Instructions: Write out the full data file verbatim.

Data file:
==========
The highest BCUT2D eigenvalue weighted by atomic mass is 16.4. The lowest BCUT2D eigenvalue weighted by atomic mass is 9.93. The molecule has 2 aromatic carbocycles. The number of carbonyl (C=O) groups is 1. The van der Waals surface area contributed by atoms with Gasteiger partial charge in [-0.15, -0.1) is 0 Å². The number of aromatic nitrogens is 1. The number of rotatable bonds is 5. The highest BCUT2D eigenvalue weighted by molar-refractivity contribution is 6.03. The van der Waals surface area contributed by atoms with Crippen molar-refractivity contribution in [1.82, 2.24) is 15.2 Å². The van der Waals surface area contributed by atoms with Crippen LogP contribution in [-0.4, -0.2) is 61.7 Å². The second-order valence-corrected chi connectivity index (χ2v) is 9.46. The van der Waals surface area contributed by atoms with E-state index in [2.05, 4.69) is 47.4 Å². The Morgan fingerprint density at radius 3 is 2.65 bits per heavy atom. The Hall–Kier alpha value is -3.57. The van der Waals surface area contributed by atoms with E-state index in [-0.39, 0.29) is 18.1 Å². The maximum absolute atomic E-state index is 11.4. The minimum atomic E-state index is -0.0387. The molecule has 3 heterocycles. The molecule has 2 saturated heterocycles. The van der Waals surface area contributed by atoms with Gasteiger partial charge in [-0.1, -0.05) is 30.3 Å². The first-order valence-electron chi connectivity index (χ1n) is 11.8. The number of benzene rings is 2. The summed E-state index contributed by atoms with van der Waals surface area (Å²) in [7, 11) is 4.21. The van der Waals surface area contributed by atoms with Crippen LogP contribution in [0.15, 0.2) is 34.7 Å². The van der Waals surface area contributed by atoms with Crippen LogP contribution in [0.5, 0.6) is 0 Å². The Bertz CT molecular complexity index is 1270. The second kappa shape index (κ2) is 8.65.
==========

The highest BCUT2D eigenvalue weighted by atomic mass is 16.4. The lowest BCUT2D eigenvalue weighted by atomic mass is 9.93. The molecule has 2 aromatic carbocycles. The number of carbonyl (C=O) groups is 1. The van der Waals surface area contributed by atoms with Gasteiger partial charge in [-0.15, -0.1) is 0 Å². The number of aromatic nitrogens is 1. The number of rotatable bonds is 5. The highest BCUT2D eigenvalue weighted by molar-refractivity contribution is 6.03. The van der Waals surface area contributed by atoms with Crippen molar-refractivity contribution in [1.82, 2.24) is 15.2 Å². The van der Waals surface area contributed by atoms with Crippen LogP contribution in [-0.4, -0.2) is 61.7 Å². The second-order valence-corrected chi connectivity index (χ2v) is 9.46. The van der Waals surface area contributed by atoms with E-state index in [2.05, 4.69) is 47.4 Å². The Morgan fingerprint density at radius 3 is 2.65 bits per heavy atom. The Hall–Kier alpha value is -3.57. The van der Waals surface area contributed by atoms with E-state index in [-0.39, 0.29) is 18.1 Å². The maximum absolute atomic E-state index is 11.4. The minimum atomic E-state index is -0.0387. The molecule has 3 heterocycles. The molecule has 2 saturated heterocycles. The van der Waals surface area contributed by atoms with Gasteiger partial charge in [-0.1, -0.05) is 30.3 Å². The first-order valence-electron chi connectivity index (χ1n) is 11.8. The number of benzene rings is 2. The summed E-state index contributed by atoms with van der Waals surface area (Å²) in [7, 11) is 4.21. The van der Waals surface area contributed by atoms with Crippen LogP contribution in [0.15, 0.2) is 34.7 Å². The van der Waals surface area contributed by atoms with Crippen LogP contribution in [0.5, 0.6) is 0 Å². The Bertz CT molecular complexity index is 1270. The second kappa shape index (κ2) is 8.65.